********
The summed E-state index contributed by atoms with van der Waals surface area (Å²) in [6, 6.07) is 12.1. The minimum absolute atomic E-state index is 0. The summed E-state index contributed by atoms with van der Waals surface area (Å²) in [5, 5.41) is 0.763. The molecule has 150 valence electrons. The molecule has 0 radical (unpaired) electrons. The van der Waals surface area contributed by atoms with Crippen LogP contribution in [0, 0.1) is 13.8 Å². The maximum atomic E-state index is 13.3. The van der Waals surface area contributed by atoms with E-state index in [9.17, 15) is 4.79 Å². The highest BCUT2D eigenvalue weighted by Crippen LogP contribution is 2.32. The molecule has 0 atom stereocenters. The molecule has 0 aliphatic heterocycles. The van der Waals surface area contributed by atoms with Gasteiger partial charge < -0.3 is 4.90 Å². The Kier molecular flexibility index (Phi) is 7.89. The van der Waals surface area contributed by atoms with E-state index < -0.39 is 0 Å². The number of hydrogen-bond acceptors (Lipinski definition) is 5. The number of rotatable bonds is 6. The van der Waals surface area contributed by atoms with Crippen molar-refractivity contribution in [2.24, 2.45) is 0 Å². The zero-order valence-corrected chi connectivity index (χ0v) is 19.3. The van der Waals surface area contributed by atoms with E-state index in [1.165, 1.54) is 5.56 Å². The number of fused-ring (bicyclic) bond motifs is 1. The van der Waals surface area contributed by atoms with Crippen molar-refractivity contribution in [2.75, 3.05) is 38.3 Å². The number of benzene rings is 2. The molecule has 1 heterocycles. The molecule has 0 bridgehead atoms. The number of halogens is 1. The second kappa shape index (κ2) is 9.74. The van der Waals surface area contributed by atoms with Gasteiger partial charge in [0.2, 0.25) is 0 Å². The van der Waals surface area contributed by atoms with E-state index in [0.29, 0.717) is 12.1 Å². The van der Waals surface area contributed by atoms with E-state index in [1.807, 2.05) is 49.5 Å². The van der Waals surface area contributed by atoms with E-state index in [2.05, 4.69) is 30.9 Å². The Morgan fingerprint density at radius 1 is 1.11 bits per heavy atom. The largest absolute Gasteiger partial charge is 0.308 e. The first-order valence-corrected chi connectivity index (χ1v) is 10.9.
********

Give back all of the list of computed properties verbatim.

The summed E-state index contributed by atoms with van der Waals surface area (Å²) in [6, 6.07) is 12.1. The minimum absolute atomic E-state index is 0. The summed E-state index contributed by atoms with van der Waals surface area (Å²) in [5, 5.41) is 0.763. The molecule has 150 valence electrons. The molecule has 0 radical (unpaired) electrons. The van der Waals surface area contributed by atoms with Crippen LogP contribution in [0, 0.1) is 13.8 Å². The maximum atomic E-state index is 13.3. The van der Waals surface area contributed by atoms with E-state index in [9.17, 15) is 4.79 Å². The highest BCUT2D eigenvalue weighted by Crippen LogP contribution is 2.32. The molecule has 0 atom stereocenters. The molecule has 0 aliphatic heterocycles. The van der Waals surface area contributed by atoms with Gasteiger partial charge < -0.3 is 4.90 Å². The Kier molecular flexibility index (Phi) is 7.89. The van der Waals surface area contributed by atoms with E-state index < -0.39 is 0 Å². The number of hydrogen-bond acceptors (Lipinski definition) is 5. The number of rotatable bonds is 6. The van der Waals surface area contributed by atoms with Crippen molar-refractivity contribution in [2.24, 2.45) is 0 Å². The zero-order valence-corrected chi connectivity index (χ0v) is 19.3. The van der Waals surface area contributed by atoms with E-state index in [1.165, 1.54) is 5.56 Å². The number of fused-ring (bicyclic) bond motifs is 1. The van der Waals surface area contributed by atoms with Crippen molar-refractivity contribution in [2.75, 3.05) is 38.3 Å². The number of benzene rings is 2. The molecule has 1 heterocycles. The molecule has 0 bridgehead atoms. The number of halogens is 1. The second kappa shape index (κ2) is 9.74. The van der Waals surface area contributed by atoms with Gasteiger partial charge in [0.2, 0.25) is 0 Å². The van der Waals surface area contributed by atoms with E-state index in [0.29, 0.717) is 12.1 Å². The van der Waals surface area contributed by atoms with E-state index in [1.807, 2.05) is 49.5 Å². The van der Waals surface area contributed by atoms with E-state index in [2.05, 4.69) is 30.9 Å². The Morgan fingerprint density at radius 1 is 1.11 bits per heavy atom. The largest absolute Gasteiger partial charge is 0.308 e. The first-order valence-corrected chi connectivity index (χ1v) is 10.9.